Meanwhile, land reform policies have left many farm workers (about 1.5 million) without a source of income as farms are divided up-with many tracts given to Mugabe supporters.  While Zimbabwe's land reform was initially intended to decrease the number of white-owned farms in the country and provide land to the landless, it's done little to help the poor in rural areas. "Land was taken from the rich and given to the rich," says General Secretary Hambira. The rich farmers are, however, not utilizing the land, she notes, leading to lower agricultural productivity, higher prices for food, and widespread hunger.

Hambira says that as rural areas become a target for government reforms, "farm workers have become voiceless." But giving them back their voice is what GAPWUZ is trying to do by helping reduce child labor, by educating members about their rights in the fields and on the farm, by educating workers about HIV/AIDS , and by helping women workers gain a voice in decision-making. And, unfortunately, that's why General Secretary and her staff often get arrested.  Shortly after I met with her, the GAPWUZ office was raided by government police and she was forced to go in hiding to South Africa for several weeks.

But GAPWUZ isn't just working to protect the rights of farm workers in Zimbabwe, says Hambira.  By "looking at the plight of farm workers," the union is helping to build productivity on the farm and to build a strong agricultural sector-one that will be needed more than ever as Zimbabwe struggles to rebuild and restore democracy.

Thank you for reading! If you enjoy our diary every day we invite you to get involved:
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Reducing Wastewater Contamination Starts with a Conversation

Cross posted form Border Jumpers, Danielle Nierenberg and Bernard Pollack.

In Accra, Ghana, most homes do not have indoor plumbing or sewage systems. Instead, households dispose of waste into the same ditches and streams that urban farmers use to irrigate the crops they sell at local markets. The use of wastewater on farms presents a significant health risk and has been banned by the government. But because many farmers don't have access to clean sources of water, they lack other options for irrigating their crops.

In 2005, the International Water Management Institute (IWMI), a non-profit organization working in Asia and Africa to improve water and land management for farmers and the environment, received funding from several groups, including the Consultative Group on International Agricultural Research (CGIAR) initiative Challenge Program for Water and Food, to work with urban farmers in Ghana to develop improved farm wastewater management.

"Ideally we would start at the city level to address wastewater treatment through infrastructure," says Ben Keraita, an irrigation and water engineer and researcher with IWMI. "But there is no money or support for a big project like that, so we start with the farmers to find affordable, small, and simple ways to reduce the risk of contamination."

Starting with the farmers is critical for another reason, Keraita explains. "There are too many different kinds of interventions when it comes to reducing the risk of contamination from waste water, and farmers do not react well to having new techniques pushed upon them." Instead, Keraita and other project coordinators used their existing relationships with local farmers to call a meeting to discuss the problem and hear potential solutions from the farmers themselves. "Farmers know that the waste water is a problem and have lots of their own ideas about how to address it."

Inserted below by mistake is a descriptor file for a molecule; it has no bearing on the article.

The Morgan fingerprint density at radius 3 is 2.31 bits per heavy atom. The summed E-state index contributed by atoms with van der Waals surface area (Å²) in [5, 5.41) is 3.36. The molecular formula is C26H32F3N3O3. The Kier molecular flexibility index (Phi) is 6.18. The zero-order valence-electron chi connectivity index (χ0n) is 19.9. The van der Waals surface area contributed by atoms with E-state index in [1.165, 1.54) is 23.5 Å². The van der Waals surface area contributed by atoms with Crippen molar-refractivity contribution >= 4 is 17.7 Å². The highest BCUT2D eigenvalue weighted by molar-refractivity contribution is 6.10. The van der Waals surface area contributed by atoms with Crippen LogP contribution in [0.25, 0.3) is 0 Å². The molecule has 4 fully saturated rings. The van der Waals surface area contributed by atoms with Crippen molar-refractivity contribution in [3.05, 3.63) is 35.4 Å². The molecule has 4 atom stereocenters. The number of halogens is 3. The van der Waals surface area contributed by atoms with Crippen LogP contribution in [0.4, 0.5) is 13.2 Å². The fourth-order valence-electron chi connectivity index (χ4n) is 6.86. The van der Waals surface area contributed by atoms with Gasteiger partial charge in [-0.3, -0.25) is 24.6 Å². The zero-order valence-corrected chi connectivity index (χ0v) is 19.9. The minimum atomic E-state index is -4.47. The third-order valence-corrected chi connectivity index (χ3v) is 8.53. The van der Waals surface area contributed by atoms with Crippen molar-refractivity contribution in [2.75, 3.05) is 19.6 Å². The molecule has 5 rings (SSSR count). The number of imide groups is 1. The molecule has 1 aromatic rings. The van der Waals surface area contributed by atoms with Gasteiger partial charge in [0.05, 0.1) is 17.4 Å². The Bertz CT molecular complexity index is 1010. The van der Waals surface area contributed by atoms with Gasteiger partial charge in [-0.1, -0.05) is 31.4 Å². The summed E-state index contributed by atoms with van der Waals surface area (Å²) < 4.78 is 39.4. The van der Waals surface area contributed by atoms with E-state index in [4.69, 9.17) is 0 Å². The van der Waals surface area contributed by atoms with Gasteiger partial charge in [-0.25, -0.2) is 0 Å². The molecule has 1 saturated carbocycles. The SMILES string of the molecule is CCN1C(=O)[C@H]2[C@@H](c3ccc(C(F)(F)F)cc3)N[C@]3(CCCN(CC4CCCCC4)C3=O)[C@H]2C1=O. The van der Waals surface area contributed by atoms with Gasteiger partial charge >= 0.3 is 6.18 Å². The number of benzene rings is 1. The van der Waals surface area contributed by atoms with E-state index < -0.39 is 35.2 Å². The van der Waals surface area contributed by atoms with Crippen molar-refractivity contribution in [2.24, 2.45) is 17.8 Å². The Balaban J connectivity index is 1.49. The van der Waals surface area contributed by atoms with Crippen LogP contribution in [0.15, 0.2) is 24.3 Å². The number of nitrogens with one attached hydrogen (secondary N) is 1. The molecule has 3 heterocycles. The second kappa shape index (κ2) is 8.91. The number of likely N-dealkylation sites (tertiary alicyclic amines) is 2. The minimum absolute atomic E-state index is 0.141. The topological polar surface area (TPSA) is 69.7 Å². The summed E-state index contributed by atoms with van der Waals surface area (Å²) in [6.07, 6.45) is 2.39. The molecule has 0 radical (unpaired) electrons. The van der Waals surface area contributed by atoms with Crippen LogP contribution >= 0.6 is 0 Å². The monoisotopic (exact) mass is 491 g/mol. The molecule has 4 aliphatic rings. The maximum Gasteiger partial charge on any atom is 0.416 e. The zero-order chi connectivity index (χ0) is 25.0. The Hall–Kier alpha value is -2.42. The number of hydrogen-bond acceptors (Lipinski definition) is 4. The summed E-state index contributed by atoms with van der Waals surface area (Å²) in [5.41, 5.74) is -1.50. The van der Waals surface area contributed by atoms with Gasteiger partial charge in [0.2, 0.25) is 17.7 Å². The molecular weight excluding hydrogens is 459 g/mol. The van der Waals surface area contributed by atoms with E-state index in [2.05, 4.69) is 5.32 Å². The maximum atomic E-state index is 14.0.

Keraita and his colleagues created a list of innovations suggested by farmers and then introduced a few of their own, exposing the farmers to best practices from around the world. "Nothing we introduced was invented on the spot, and many are simple enough to be adopted immediately, like avoiding stepping into irrigation water and stirring up sediment that might contain contaminants by putting down a plank to walk on instead," Keraita explains. Farmers are then asked to volunteer to adopt the practices that they think will be most effective, keeping track of their work daily so that an assessment can be made of the innovation at harvest time.

"If farmers don't like a technique then we suggest doing another trial with a new technique," Keraita says. "And we invite other farmers to view the harvest and the weighing of the crops so that they can give each other feedback and learn from the experiments of others."

Based on these group discussions and trials, urban farmers in Accra are now irrigating with water collected in "waste sedimentation ponds"-ponds built specifically to allow sediment to sink to the bottom so farmers can irrigate with the cleaner surface water-and with simple containers of filtered water. Some are now also using drip irrigation from kits produced by International Development Enterprises (IDE), allowing them to use water more precisely and to conserve clean water (see also Slow and Steady Irrigation Wins the Race).

To read about more innovations in irrigation and reducing the risk of contamination from waste water, see: Getting Water to Crops, Access to Water Improves Life for Women and Children, and ECHOing a Need for Innovations.

Thank you for reading! If you enjoy our diary every day we invite you to get involved:
1. Comment on our daily posts -- we check for comments everyday and want to have a regular ongoing discussion with you.
2. Receive regular updates--Join the weekly BorderJumpers newsletter by clicking here.
3. Help keep our research going--If you know of any great projects or contacts in West Africa please connect us connect us by emailing, commenting or sending us a message on facebook.